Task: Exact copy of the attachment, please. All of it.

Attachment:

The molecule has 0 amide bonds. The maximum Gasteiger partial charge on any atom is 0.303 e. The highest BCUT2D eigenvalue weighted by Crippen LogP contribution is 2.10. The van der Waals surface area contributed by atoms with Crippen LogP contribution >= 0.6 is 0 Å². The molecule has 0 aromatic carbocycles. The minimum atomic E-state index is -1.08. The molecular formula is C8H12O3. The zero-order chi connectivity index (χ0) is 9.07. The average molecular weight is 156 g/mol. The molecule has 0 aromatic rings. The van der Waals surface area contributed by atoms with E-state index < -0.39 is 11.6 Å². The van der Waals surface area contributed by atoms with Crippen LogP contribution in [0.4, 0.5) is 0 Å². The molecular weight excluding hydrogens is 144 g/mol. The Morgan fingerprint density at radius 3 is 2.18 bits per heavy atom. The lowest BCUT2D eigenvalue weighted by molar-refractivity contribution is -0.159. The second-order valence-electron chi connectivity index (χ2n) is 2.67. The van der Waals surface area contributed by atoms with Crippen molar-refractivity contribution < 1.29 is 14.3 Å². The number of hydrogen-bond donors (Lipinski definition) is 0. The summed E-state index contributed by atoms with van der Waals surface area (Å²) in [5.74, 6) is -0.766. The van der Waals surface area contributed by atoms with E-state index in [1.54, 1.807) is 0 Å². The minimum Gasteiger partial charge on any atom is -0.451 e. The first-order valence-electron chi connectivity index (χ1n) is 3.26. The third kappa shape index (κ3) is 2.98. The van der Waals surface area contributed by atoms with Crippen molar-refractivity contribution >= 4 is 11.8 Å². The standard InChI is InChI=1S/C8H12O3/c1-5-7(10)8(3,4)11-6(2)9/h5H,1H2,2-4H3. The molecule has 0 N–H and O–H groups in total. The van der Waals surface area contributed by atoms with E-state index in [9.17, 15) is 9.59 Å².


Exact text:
The molecule has 0 amide bonds. The maximum Gasteiger partial charge on any atom is 0.303 e. The highest BCUT2D eigenvalue weighted by Crippen LogP contribution is 2.10. The van der Waals surface area contributed by atoms with Crippen LogP contribution >= 0.6 is 0 Å². The molecule has 0 aromatic carbocycles. The minimum atomic E-state index is -1.08. The molecular formula is C8H12O3. The zero-order chi connectivity index (χ0) is 9.07. The average molecular weight is 156 g/mol. The molecule has 0 aromatic rings. The van der Waals surface area contributed by atoms with E-state index < -0.39 is 11.6 Å². The van der Waals surface area contributed by atoms with Crippen LogP contribution in [0.4, 0.5) is 0 Å². The molecular weight excluding hydrogens is 144 g/mol. The Morgan fingerprint density at radius 3 is 2.18 bits per heavy atom. The lowest BCUT2D eigenvalue weighted by molar-refractivity contribution is -0.159. The second-order valence-electron chi connectivity index (χ2n) is 2.67. The van der Waals surface area contributed by atoms with Crippen molar-refractivity contribution < 1.29 is 14.3 Å². The number of hydrogen-bond donors (Lipinski definition) is 0. The summed E-state index contributed by atoms with van der Waals surface area (Å²) in [5.74, 6) is -0.766. The van der Waals surface area contributed by atoms with E-state index in [1.54, 1.807) is 0 Å². The minimum Gasteiger partial charge on any atom is -0.451 e. The first-order valence-electron chi connectivity index (χ1n) is 3.26. The third kappa shape index (κ3) is 2.98. The van der Waals surface area contributed by atoms with Crippen molar-refractivity contribution >= 4 is 11.8 Å². The standard InChI is InChI=1S/C8H12O3/c1-5-7(10)8(3,4)11-6(2)9/h5H,1H2,2-4H3. The molecule has 0 N–H and O–H groups in total. The van der Waals surface area contributed by atoms with E-state index in [9.17, 15) is 9.59 Å².